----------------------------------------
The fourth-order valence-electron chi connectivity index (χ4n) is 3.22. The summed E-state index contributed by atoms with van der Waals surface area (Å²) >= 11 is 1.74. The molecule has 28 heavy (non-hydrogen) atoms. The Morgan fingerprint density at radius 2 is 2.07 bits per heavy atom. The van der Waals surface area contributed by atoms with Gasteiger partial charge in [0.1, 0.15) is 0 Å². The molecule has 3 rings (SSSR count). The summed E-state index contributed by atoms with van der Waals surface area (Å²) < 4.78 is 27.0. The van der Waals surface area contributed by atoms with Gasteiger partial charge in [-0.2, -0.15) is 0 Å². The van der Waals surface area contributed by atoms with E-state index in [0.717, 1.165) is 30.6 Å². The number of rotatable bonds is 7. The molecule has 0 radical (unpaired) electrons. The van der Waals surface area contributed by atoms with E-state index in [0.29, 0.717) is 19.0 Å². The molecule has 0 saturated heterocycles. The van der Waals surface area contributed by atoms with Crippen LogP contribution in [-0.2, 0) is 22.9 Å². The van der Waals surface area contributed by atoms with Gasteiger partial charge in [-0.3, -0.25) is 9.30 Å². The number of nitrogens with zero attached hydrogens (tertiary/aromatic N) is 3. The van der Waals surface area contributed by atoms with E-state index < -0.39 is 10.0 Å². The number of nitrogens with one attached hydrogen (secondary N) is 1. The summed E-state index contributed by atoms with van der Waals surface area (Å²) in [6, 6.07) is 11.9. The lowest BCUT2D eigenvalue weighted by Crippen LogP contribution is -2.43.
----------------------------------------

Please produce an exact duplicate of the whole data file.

The fourth-order valence-electron chi connectivity index (χ4n) is 3.22. The summed E-state index contributed by atoms with van der Waals surface area (Å²) >= 11 is 1.74. The molecule has 28 heavy (non-hydrogen) atoms. The Morgan fingerprint density at radius 2 is 2.07 bits per heavy atom. The van der Waals surface area contributed by atoms with Gasteiger partial charge in [0.1, 0.15) is 0 Å². The molecule has 3 rings (SSSR count). The summed E-state index contributed by atoms with van der Waals surface area (Å²) < 4.78 is 27.0. The van der Waals surface area contributed by atoms with Gasteiger partial charge in [-0.2, -0.15) is 0 Å². The van der Waals surface area contributed by atoms with E-state index in [0.717, 1.165) is 30.6 Å². The number of rotatable bonds is 7. The molecule has 0 radical (unpaired) electrons. The van der Waals surface area contributed by atoms with E-state index in [0.29, 0.717) is 19.0 Å². The molecule has 0 saturated heterocycles. The van der Waals surface area contributed by atoms with Crippen LogP contribution in [-0.2, 0) is 22.9 Å². The van der Waals surface area contributed by atoms with Gasteiger partial charge in [-0.3, -0.25) is 9.30 Å². The number of nitrogens with zero attached hydrogens (tertiary/aromatic N) is 3. The van der Waals surface area contributed by atoms with E-state index < -0.39 is 10.0 Å². The number of nitrogens with one attached hydrogen (secondary N) is 1. The summed E-state index contributed by atoms with van der Waals surface area (Å²) in [6, 6.07) is 11.9. The lowest BCUT2D eigenvalue weighted by Crippen LogP contribution is -2.43.